British Gas and their trite new identity

call me a cynic if you wish, but I am not a big fan of this rather smug new identity for British Gas. Here’s the old one.

Brirish Gas and their old and uncaring identity
British Gas and their old and uncaring identity

There’s not a lot wrong with this. It says what they do, or rather what they did. Their business has obviously diversified and they need to move away from their obvious reliance on fossil fuels and the harm they bring to our planet. So they’ve changed it to this.

British Gas who are now looking after our world for us

I don’t have a particular problem with the identity. It’s fine in fact. decent typo and a subtle shade of green has been snuck into the logo. Good work team.

But the strapline. ‘Looking after your world’. Behave.

What a bunch of trite shite.

How are they looking after our world, by dragging tons of gas out and burning it?

Straplines are always a difficult issue, but this one is on the verge of vomit inducing. If it was my job, i’d drop it and quit the pretence before everyone does an emperors new clothes as soon as they have an issue or heaven forbid an accident and they make the word a little bit worse for us.


I’ve just had it pointed out to me by my mate and long time Creative colleague Darren Fisk, quite how similar the new British Gas identity is to the Age UK identity.

Age UK brand - Is this where the designers of the British Gas logo found their inspiration??
Age UK brand – Is this where the designers of the British Gas logo found their inspiration?

If you look at the background to the brand that was designed by the fabulously named Kitcatt Nohr Digitas (it’s that sort of name that made me want to join the industry) and watch their intro video about how they developed the brand, you can see it’s built on real values, that matter. I think it’s worth watching Paul Kitcatt talking about it here (even though looking at the viewer numbers, no one else has actually bothered):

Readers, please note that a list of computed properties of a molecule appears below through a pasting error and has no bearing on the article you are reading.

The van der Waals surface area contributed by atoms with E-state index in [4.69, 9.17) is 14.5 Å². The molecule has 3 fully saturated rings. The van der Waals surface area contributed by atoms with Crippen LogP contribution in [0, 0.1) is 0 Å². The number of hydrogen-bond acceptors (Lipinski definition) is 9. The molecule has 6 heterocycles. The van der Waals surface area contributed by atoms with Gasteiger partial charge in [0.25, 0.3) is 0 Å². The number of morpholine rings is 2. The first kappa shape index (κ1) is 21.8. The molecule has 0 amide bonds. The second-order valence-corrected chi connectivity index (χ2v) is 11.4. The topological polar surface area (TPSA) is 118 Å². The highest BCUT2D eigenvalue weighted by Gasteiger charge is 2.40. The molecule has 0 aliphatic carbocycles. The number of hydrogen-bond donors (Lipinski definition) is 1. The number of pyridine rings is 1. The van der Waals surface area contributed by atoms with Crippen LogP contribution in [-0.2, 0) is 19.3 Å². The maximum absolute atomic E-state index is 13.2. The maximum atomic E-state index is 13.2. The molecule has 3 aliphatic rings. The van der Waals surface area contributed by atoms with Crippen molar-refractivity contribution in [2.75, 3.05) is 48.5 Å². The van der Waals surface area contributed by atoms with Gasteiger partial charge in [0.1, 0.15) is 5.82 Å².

8 thoughts on “British Gas and their trite new identity

  1. To be honest John on first view I thought average, no spark, but hoped it might grow on me, but sadly no.

    But the more I look at it I agree the strap line is awful. The typography I feel will look dated in a few years, too styled for me.

    The flame I get the modern feel but I question why any energy company uses green, look at the issues Shell had, you’d think they would have learnt by now.

    Think in todays multi-channel world they’re missed the opportunity to bring the icon to life.

    1. Gary. I completely agree with you, It’s admen messing about with branding. Building it on the visual alone rather than the values. Cheers. John

  2. I like the new logo.

    The wordmark has a confident and purposeful feel with a technical edge (it’s upright) and echos the ‘template’ geometry of fonts like Interstate and DIN. I think this is good because most of the brands consumer face are the engineers who are called out to fix, service, install etc.

    The flame is also a nice update. It’s more abstract which is good, as British Gas offer more than just gas and electricity now and will probably move into green/re-newable energy in the coming years, which is hinted at with the green graduation. Added to this is the nice mobious strip shape, again hinting at re-newable energy being a future core value maybe?

    The new flame is also very positive, it’s moving forward and up — which reminds me of the Nike ‘tick’. It’s also a pleasing shape and I like that it’s simple, the same shape twice (at two different sizes), it’s efficient, again another positive for an energy company. The flame position (over the ‘a and s’ letters) is also better — it binds the flame and word mark and is a better lock-up, which means it will be easier to position in layouts etc.